Mon, May 22, 2006 - Page 1 News List

Chinese Petroleum mulls exploring for oil in Libya

By Amber Chung  /  STAFF REPORTER

State-run Chinese Petroleum Corp (CPC) is mulling over an oil exploration plan for Libya, it said yesterday, amid the warming of ties following President Chen Shui-bian's (陳水扁) short visit to the country earlier this month.

"We are now in the preliminary stage of the plan, collecting the geologic data for evaluation," CPC spokesman David Tsao (曹明) said in a telephone interview yesterday.

The CPC may participate in alliance with its foreign rivals in a bid to reduce costs and risks, Tsao said. CPC has been interested in Libya for quite a while, but it would require one to two years before oil exploration can begin, he said.

Relations with Libya were strengthened by Chen's short visit on his way home from a nine-day trip to Latin America. And in January, Saif Gaddafi, son of Libyan President Muammar Qaddafi, visited Taiwan.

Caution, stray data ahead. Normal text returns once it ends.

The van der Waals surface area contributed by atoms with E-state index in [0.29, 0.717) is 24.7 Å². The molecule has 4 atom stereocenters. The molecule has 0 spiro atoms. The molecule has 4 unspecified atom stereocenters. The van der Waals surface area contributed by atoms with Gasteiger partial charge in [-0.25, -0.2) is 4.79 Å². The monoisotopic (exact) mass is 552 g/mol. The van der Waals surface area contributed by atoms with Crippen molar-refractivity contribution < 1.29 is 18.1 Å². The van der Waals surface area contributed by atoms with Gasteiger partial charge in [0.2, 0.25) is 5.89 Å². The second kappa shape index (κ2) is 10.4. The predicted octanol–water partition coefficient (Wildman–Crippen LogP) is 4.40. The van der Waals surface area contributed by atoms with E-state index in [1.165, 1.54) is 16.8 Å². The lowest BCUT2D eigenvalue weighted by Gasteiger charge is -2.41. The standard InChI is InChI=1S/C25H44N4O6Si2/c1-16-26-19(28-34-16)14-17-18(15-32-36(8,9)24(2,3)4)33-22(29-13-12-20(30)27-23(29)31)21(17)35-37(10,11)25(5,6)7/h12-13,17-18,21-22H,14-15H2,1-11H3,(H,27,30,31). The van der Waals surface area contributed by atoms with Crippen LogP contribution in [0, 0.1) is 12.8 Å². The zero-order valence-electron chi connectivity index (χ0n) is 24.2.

CPC has been engaged in oil exploration abroad in recent years. The Gulf of Mexico and Australia are two key places for it this year, Tsao said, while it has seen decent results in Chad, Nigeria and Ecuador.

It is estimated that overseas oil exploration could contribute some NT$30 billion (US$939 million) in profits in the future, he said.

Skyrocketing international crude oil prices contributed to CPC's NT$17.4 billion deficit in the first four months of this year, compared to its NT$16.3 billion profit in the first half of last year.

In other news, the CPC denied a newspaper report yesterday that it is planning to budget NT$250 million to bury its carbon dioxide wastes in Taisi Township (台西), Yunlin County next year. The proposal has drawn strong opposition from local residents.

"We put the plan on hold last week because of concern over the risks and costs," Tsao said, adding that there are many other options for controlling emissions.

There are many other options for controlling carbon dioxide emissions, such

as renovating refining equipment, which the company has been doing, he said.

To comply with Kyoto Protocol requirements, the CPC, which emits 9.07

million tonnes of carbon dioxide a year, plans to reduce its emissions by

907,000 tonnes by 2010, he said.

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